Monday, 31 May 2010

Vignettes from Jerez: The (mainly) fish market

The Spanish love their fish and whilst it's obvious that big cities like Madrid and Barcelona will have great fish markets (Madrid's is second in the world to Tokyo's) I hadn't banked on a diminutive little town like landlocked Jerez having anything special.  I'd walked past the large covered market building the evening I arrived and had imagined a mixed meat, fish, fruit & veg, and olive market the next morning but not the biggest show of fish I'd ever have seen.
Dozens of mongers with their neat little shops in rows were selling a bewildering array of prawns, shrimps, squid, hake, cod's roes, whelks, langoustines, tuna, the odd John Dory and skate, and a few sharks, big and small.  The customers, mainly older women, were expertly choosing exactly the fish they wanted, sometimes getting the mongers, a mix of men and women, some fairly young, some veritable old fish wives, to pick fish from the bottom of the pile or even doing it themselves.  The mongers would then fillet and cut in the flash of an eye with a very sharp knife.
What a shame that on an island like Britain most towns do not possess one single fishmonger (let alone a proper food market) and that the supermarkets where most food is bought anyway provide a pathetically small choice of fish, most of it ready filleted or smoked or 'previously frozen'.  
The central part of the Jerez covered market is totally devoted to fish.  In the stalls around the periphery there are butchers selling a little fresh meat including the odd (wild) bunny and sausages and plenty of preserved meat (in the form of hams and more sausages).  There are greengrocers selling notably knobbly fruit and vegetables, nothing too perfectly smooth and shiny like in the UK.  The odd frutos seccos shop selling nuts and dried fruit and honey too.  And one lone baker selling crap bread, Spain being a curiously bread challenged country.  Here, the Brits might have the edge, Sunblest and Hovis notwithstanding.

Sunday, 23 May 2010

Chateau Musar

Chateau Musar from Lebanon was my favourite red wine when I was a student and today, several years later, I still devote a corner in my cellar to its wines which seem to last forever.  My favourite column in Private Eye then was Auberon Waugh's weekly diary where he would rave about Musar as being the ideal, bargain basement wine for impecunious claret or Burgundy lovers (though the wines are more Rhône-like than either, if one must compare).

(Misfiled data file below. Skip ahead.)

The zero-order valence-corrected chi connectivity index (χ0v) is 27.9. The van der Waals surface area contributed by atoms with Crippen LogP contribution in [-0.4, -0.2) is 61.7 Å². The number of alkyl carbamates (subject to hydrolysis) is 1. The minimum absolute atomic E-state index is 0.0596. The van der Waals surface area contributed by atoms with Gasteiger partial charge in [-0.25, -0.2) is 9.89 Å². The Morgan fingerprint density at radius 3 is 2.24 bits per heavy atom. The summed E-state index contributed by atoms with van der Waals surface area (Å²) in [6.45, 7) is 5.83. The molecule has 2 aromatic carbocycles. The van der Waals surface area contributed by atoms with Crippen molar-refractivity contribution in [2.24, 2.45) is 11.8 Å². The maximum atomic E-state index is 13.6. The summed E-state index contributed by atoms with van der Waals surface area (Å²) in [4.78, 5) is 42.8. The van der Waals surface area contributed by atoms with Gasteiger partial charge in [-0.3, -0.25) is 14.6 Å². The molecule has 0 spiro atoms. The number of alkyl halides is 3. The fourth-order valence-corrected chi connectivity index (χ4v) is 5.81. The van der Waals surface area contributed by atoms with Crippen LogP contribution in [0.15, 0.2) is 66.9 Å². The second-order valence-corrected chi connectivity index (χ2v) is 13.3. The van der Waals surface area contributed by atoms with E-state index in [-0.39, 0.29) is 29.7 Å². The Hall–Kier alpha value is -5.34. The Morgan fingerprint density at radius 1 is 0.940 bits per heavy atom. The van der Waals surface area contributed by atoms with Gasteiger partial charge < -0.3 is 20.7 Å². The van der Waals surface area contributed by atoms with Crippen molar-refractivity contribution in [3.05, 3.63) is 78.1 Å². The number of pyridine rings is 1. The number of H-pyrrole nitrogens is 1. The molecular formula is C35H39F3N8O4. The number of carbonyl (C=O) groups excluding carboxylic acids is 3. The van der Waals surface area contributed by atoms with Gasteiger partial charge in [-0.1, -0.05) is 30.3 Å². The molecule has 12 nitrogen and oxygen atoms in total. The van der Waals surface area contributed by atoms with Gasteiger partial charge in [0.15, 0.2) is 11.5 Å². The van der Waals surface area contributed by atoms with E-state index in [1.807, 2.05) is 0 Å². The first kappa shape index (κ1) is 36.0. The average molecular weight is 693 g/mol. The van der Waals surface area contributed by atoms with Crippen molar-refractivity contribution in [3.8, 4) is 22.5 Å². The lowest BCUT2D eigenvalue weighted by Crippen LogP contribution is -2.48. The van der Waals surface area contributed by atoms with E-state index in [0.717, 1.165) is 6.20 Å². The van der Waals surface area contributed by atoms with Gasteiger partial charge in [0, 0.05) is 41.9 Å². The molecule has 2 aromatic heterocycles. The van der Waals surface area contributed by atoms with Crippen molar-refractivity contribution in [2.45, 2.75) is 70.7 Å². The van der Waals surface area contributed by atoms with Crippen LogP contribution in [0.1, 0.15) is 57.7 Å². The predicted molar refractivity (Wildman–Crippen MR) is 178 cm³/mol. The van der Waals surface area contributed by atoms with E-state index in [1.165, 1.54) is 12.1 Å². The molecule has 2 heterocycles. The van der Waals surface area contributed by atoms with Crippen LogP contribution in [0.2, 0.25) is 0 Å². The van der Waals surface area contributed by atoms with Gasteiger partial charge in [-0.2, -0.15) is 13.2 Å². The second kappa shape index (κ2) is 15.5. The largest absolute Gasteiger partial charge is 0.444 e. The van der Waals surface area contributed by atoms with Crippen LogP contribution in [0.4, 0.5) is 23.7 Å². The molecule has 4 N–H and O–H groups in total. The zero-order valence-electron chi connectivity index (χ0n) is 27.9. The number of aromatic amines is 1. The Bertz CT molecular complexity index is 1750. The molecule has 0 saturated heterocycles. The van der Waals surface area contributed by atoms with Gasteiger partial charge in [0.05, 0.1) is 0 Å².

The property is at 1000 metres high up in the Bekaa valley near Beirut and wine has been made here by the Hochar family since the 1930s (though wine was made here hundreds of years BC by the Phoenicians).  The red wine for which the estate is famous is from a blend of Cinsault, Carignan and Cabernet Sauvignon and yet, even if these grape varieties are familiar to many wine drinkers, the resultant wine is so distinctive as to make it one of the world's easiest to spot in a blind tasting.

One distinguishing characteristic of the wine is the prominent amount of volatile acidity (or VA) which is caused by acetic bacteria when fermenting or recently fermented wine is exposed to air. If left unchecked, the wine turns to vinegar.   VA which is not excessive gives wine extra fragrance and a slight sweet and sour character which is very appealing (think of your best balsamic vinegar).  In most properties in the rest of the world grapes and wine receive doses of sulphur to protect them from the air to keep VA to a minimum but at Musar VA is encouraged and helps make the wines unique.  

Other taste characteristics of the wine include a distinct gaminess, especially as the wine develops in older vintages, and a strawberry fruit which varies from tinned to fresh and wild!  The wines never have much tannin (they are never released before 7 years) and yet seem to age very well without changing that much in character.  Where most age-worthy reds continue to improve with age and then decline gradually, Musar is ready to drink when it's released and then appears to stay on a plateau for years and even decades.  It goes well with roast game birds, the relatively lighter vintages with pheasant and partridge, the bigger, older ones with grouse.  

Doubting Thomases who say that VA can destroy a wine have not tasted Musar vintages going back several decades which still taste vibrant.  Indeed, Spain's most revered, age worthy wine Vega Sicilia (I have enjoyed the 1962) also has copious amounts of VA in its mix as does arguably the twentieth century's most highly regarded claret, château Cheval Blanc 1947, still drinking well now (so I hear).